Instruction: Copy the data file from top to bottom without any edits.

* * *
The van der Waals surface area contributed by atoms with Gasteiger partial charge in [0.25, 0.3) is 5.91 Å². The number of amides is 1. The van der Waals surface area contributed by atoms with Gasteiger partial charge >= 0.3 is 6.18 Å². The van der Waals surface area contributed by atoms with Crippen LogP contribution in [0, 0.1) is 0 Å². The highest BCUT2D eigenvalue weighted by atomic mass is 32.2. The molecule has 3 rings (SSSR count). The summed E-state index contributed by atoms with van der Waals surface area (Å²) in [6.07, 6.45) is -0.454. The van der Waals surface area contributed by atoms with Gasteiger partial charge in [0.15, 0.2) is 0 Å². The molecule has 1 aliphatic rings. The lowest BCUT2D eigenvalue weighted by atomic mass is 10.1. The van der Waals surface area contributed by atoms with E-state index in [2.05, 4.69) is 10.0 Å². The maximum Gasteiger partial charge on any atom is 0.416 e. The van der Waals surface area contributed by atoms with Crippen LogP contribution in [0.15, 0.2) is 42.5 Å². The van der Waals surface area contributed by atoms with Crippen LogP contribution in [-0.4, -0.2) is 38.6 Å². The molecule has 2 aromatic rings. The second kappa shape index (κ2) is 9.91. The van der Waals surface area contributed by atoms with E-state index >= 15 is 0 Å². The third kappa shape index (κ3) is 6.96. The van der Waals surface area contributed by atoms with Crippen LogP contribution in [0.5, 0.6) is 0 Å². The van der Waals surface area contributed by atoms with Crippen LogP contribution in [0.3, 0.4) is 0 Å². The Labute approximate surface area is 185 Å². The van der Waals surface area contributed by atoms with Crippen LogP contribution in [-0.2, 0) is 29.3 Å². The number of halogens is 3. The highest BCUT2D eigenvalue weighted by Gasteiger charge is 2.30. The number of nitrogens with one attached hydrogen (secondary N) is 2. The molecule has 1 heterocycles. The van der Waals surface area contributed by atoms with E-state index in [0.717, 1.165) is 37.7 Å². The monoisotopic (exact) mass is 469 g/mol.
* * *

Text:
The van der Waals surface area contributed by atoms with Gasteiger partial charge in [0.25, 0.3) is 5.91 Å². The number of amides is 1. The van der Waals surface area contributed by atoms with Gasteiger partial charge >= 0.3 is 6.18 Å². The van der Waals surface area contributed by atoms with Crippen LogP contribution in [0, 0.1) is 0 Å². The highest BCUT2D eigenvalue weighted by atomic mass is 32.2. The molecule has 3 rings (SSSR count). The summed E-state index contributed by atoms with van der Waals surface area (Å²) in [6.07, 6.45) is -0.454. The van der Waals surface area contributed by atoms with Gasteiger partial charge in [0.15, 0.2) is 0 Å². The molecule has 1 aliphatic rings. The lowest BCUT2D eigenvalue weighted by atomic mass is 10.1. The van der Waals surface area contributed by atoms with E-state index in [2.05, 4.69) is 10.0 Å². The maximum Gasteiger partial charge on any atom is 0.416 e. The van der Waals surface area contributed by atoms with Crippen LogP contribution in [0.15, 0.2) is 42.5 Å². The van der Waals surface area contributed by atoms with Crippen LogP contribution in [-0.4, -0.2) is 38.6 Å². The molecule has 2 aromatic rings. The second kappa shape index (κ2) is 9.91. The van der Waals surface area contributed by atoms with E-state index >= 15 is 0 Å². The third kappa shape index (κ3) is 6.96. The van der Waals surface area contributed by atoms with Crippen LogP contribution in [0.5, 0.6) is 0 Å². The van der Waals surface area contributed by atoms with Crippen LogP contribution in [0.3, 0.4) is 0 Å². The Labute approximate surface area is 185 Å². The van der Waals surface area contributed by atoms with Crippen LogP contribution in [-0.2, 0) is 29.3 Å². The number of halogens is 3. The highest BCUT2D eigenvalue weighted by Gasteiger charge is 2.30. The number of nitrogens with one attached hydrogen (secondary N) is 2. The molecule has 1 heterocycles. The van der Waals surface area contributed by atoms with E-state index in [0.717, 1.165) is 37.7 Å². The monoisotopic (exact) mass is 469 g/mol.